to the nation, the other calHng 
upon the leaders of the Eurasian 
Soviet to cease air attacks on the 
AHierican continent or suffer the 
chnsequeiices. 

"Ill Secretary Garson's iikima- 
tuiii to the enemy, he stated : 'Here- 
tofore we have refrained from em- 
ploying certain weapons of war- 
fare in the vain hope that you, 
would recognize the futiHty of fur- 
th,er aggression and desist from it. 
You have not done so. You have 
persisted in your blood-thirsty 
foUy, despite this oation's efforts to 
reach an agreement for armistice. 
Therefore I am ft»rced to command 
yoii, in the Name of Almighty God, 



t* 



. \K •• ■"• ■■■ -.* 

- ■ ■• ' ■ ; 



.N"" 



-•V . , 










vVAY OF A REBEL 



41 



to surrender immediately or be de- 
stroyed. I shall allow you one day 
in which to give evidence of sub- 
mission. If such e¥idence is not 
forthcoming, I shall, implement this 
directive by a total attack. . ." 

Mitch Laskell switched off the 
short wave set and muttered an 
oath. He squeezed his m'ay up 
through the narrow conning tower 
and sat on the small deck, leaning 
back against the rocket-launcher 
and dangling his feet in the calm 
ocean. The night was windless and 
warm, with the summer stars eye- 
ing the earth benigoly. But despite 
the warmth, he felt clammy; his 
hands were, shaliing ,a Httle m he 
lit a cigarette. 

The newscast — it came as no sur- 
prise. The world had known for 
weeks that the MaiiHii Bill would 
be passed, and that Garsoo would 
be given absolute powers to lead 
the nation through the war. And 
his ultimatum to the enemy was no 
surprise. Garsoii had long favored 
an all-out radiological attack, em- 
ploying every nuclear weapon the 
country could muster. Heretofore 
both sides had limited themselves 
to non-rigged atomic explcsives, 
and had refrained ,froin, using bac- 
terial weapon,?. Garsoii wanted to 
tate off the boxing-gloves in favor 
c>f steel gauntlet,?. ,And now It 
would happen — the all-out attach, 
the masterpiece of homicidal engi- 
neering, the final, word in destruc- 
tion. 



MITCH, reclining ,in loneliness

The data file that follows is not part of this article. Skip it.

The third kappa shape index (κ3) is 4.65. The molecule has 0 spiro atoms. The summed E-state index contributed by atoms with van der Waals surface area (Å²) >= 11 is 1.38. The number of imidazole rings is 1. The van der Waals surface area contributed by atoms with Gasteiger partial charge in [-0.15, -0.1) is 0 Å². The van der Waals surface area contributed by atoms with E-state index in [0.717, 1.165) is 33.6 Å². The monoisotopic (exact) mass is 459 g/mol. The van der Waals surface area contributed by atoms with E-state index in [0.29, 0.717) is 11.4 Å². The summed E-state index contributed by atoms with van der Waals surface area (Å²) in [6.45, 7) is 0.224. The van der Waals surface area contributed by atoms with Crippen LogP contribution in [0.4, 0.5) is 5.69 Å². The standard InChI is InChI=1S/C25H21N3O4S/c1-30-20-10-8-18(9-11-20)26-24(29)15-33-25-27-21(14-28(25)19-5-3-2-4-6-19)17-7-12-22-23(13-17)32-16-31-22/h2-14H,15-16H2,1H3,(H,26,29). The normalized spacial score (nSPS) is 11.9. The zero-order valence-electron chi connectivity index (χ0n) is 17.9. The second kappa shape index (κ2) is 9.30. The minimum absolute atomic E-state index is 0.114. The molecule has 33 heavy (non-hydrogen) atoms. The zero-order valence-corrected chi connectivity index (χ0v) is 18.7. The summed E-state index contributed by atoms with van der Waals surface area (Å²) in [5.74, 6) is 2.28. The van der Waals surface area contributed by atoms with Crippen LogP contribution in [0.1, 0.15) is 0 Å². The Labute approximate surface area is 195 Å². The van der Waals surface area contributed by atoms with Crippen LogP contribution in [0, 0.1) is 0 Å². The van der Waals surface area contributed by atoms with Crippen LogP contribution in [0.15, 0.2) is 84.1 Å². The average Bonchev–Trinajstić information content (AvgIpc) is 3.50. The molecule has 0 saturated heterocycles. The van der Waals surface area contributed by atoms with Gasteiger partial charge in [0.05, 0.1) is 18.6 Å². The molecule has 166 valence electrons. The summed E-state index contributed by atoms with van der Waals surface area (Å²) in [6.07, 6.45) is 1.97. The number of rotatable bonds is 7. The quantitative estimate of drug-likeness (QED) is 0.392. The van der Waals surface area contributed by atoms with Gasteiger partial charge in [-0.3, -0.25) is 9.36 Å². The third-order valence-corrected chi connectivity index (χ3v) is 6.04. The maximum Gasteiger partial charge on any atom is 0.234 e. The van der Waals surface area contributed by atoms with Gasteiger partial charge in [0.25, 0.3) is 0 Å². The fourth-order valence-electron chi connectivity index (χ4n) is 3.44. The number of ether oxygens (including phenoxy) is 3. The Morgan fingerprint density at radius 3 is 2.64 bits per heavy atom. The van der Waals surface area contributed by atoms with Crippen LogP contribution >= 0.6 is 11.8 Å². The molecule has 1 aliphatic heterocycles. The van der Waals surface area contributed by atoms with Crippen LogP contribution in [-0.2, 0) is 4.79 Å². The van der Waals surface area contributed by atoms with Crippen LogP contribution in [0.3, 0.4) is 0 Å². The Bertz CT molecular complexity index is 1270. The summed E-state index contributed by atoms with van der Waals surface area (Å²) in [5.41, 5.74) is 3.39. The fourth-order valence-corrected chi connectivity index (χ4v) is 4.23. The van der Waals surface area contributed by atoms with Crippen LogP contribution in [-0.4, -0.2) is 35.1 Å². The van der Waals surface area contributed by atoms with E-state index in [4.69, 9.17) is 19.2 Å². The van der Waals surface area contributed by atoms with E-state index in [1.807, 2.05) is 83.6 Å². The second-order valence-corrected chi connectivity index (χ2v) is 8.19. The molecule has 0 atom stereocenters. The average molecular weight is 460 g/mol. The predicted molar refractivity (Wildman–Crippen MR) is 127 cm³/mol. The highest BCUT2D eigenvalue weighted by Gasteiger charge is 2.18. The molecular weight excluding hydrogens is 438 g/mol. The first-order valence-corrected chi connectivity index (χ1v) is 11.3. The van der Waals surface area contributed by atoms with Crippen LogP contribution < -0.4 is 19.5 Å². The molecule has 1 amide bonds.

against the rocket-launcher, 
blew a thoughtful cloud of cigarette 
smoke toward the bright yellow eye 



of Arcturus, almost directly over- 
head, a,nd wondered why the Con- 
stellation Bootes suddenly looked 
like a big club ready to fall on the 
earth, when it had always reminded 
him of a fly-sm'atter about to slap 
the Corona Borealis. He searched 
himself for horror, but found only 
a gloomy uneasiness. It wa.s funny, 
he thoiiglit; five years ago men 
would have been outraged at the 
notion of an American absolutism, 
with one man ruling by decree. But 
now that it had happened, it was 
not to iiard tO' accept. He wondereC'""" 
at it, _ _ 

And lie soon ""decided that almost 
any fact could he accepted calmly 
after it liad already happened. Men 
would be just as cairn after their 
cities had been reduced to rubble. 
The hiinia,n capacity for calmness 
was almost iiiilimited, ex post facto, 
because the routine of daily living 
had to go on, despite the big busi- 
ness of go¥ernments whose leaders 
invoked the Deity in the cause of 
slaughter. 

A voice, echoing up out of the 
conning tower, made him jump. 
The command set was barking his 
call letters. 

"Unit Sugar William Niner 
Zero, Mother 'wants you. I say 
again: Mother wants you. Ac- 
knowledge please. Over." 

The message iii,eant: return to 
base immediately. And it implied 
an urgency in the use of the code- 
word Mother. He frowned and 
started up, then fel back with a 
low grunt 

All of his resentment against the 
world's political jackasses suddenly 
f)oiled up inside him as a personal 
resentmeot. There was sometMag 



42 



WALTER MILLER, JR. 



about the metallic rasp of the 
radio's voice that sparked him to 
sudden rebelliousness. 

"Unit Sugar William Niiier 
Zero, Mother wants you, Mother 
wants you. Acknowledge immedi- 
ately. Over." 

He had a good idea what it was 
all about. All subs were probably 
being called in for rearmament 
with cobalt-rigged atomic warheads 
for their guided missiles. The sub- 
marine force would probably be 
used to implement Garsoii's ulti- 
matum. They would deliver radio- 
logical death, to Eurasian coastal 
cities, and cause the Soviets to re- 
taliate. 

Why must I participate in the 
wrecking of -mechanical civiliza- 
tion? he thought grimly. 

But a couriter-thoiiglit came to 
trouble liim : J have a duty to obey; 
The country gave me birth mid 
brought me up, and now it's got a 
war to fight. 

He arose and let himself down 
through the conning tower. He 
reached for the microphone, but 
the receiver croaked again. 

"Sugar William Niner Zero, you 
are ordered to answer immediately. 
Mother's fixing shortening bread. 
Mother wants yon. Over." 

Shortening bread — big plan.s, 
something special, a radiological 
death-disli for the world. He hated 
the voice quietly. His hand touched 
the microphone but did not lift it. 

He stood poised there in the 
light of a single glow-lamp, feeling